Directed by Christophe Gans, starring Samuel Le Bihan, Marc Dacascos, Emilie Dequenne, Vincent Cassel and Monica Bellucci.
France 1766 and for the inhabitants of a small southern town the Age of Reason has been replaced by a reign of terror. 100 women and children have been murdered and the authorities are no closer to catching 'The Beast of Gévaudan' - not a man but an animal which, locals claim, is more monster than wolf. As stories of the beast grip the nation, Louis XV dispatches scientist come adventurer Grégoire de Fronsac (Le Bihan) and his Mohican blood brother Mani (Dacascos) to solve the murders.
But the deeper Grégoire and Mani probe the more complex the case becomes. Do the clergy know more than they're saying? Why is aristocrat Jean-Francois de Morangias (Cassel) so ambivalent towards the duo and is the harlot Sylvia (Bellucci) just a little too savvy and sophisticated for someone who earns their living from dusk til dawn? There's also the small matter of Marianne (Dequenne), Jean-Francois' virginal sister who fascinates Grégoire and then drives him into the arms of Sylvia. But as the body count rises and Paris becomes ever more desperate for a solution, Grégoire must put aside nocturnal folly and realise that the case is far bigger than Gévaudan; it goes right to the power base of French society.
Best described as a cross between 'Quills', 'Predator' and 'Crouching Tiger, Hidden Dragon', 'Brotherhood of the Wolf' is an adrenaline guzzling treat from start to finish. With a superb cast and a 'so ludicrous you just have to keep watching storyline' (although actually based on a true story!), director Christophe Gans has concocted a film which charges through genres, picking up ideas along the way before turning them into one of the most unusual French offerings in years.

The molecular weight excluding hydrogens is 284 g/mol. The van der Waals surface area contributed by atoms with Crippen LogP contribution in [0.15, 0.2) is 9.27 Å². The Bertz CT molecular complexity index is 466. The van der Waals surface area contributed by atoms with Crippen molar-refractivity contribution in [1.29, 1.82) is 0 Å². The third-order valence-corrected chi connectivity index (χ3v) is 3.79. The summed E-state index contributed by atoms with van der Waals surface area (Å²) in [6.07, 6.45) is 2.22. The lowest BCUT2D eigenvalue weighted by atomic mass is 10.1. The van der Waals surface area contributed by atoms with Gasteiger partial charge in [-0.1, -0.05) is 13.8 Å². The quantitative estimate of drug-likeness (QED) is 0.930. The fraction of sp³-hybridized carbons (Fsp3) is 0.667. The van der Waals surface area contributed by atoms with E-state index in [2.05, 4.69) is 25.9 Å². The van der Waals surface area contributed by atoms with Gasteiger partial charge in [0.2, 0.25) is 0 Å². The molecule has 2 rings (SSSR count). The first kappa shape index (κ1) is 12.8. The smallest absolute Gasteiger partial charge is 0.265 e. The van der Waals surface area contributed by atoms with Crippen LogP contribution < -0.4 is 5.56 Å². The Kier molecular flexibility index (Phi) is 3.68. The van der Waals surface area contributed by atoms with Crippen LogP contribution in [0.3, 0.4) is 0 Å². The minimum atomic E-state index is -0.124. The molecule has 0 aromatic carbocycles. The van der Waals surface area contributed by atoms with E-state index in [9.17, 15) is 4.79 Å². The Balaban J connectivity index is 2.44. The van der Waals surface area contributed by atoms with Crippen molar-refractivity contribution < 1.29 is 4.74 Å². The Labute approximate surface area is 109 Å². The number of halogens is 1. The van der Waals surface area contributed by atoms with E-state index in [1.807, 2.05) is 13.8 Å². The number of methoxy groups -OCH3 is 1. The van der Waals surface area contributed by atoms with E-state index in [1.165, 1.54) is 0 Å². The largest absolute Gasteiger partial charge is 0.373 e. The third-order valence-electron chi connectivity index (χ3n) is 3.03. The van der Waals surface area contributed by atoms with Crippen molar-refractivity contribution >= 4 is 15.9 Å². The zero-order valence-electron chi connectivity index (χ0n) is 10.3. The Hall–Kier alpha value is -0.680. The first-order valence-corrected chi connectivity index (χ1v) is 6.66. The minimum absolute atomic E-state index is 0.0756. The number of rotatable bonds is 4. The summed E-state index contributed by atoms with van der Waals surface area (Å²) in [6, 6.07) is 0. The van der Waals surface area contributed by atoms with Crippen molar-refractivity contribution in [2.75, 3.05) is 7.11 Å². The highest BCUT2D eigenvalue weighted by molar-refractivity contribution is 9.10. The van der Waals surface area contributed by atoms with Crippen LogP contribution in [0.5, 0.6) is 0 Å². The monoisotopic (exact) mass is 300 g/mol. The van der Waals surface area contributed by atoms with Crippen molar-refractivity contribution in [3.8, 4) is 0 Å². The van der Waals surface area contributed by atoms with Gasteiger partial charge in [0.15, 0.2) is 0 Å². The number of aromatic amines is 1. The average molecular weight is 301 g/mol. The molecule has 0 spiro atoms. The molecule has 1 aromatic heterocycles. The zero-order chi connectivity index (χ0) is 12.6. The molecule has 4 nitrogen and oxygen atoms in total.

For lovers of period drama, there's the sumptuous sets and repressed romance between Grégoire and Marianne, for gore freaks there's the over-the-top murders as the hills around Gévaudan run red, and for marital arts fans there's Dacascos' Mani, a character who really does give new meaning to the word sidekick.
At 140 minutes it could be argued that Gans spends a little too much time on backstory and drops the pacing in the second half of the film, but the whole thing is pulled off with such gung-ho aplomb and the camera work is so stunning that you'll forgive the troughs because you know another peak is just a few minutes away. Throw in an ending which would put most conspiracy thrillers to shame and you've got a film to keep even the fussiest punter happy - and one guaranteed to make you howl at the moon on your way out.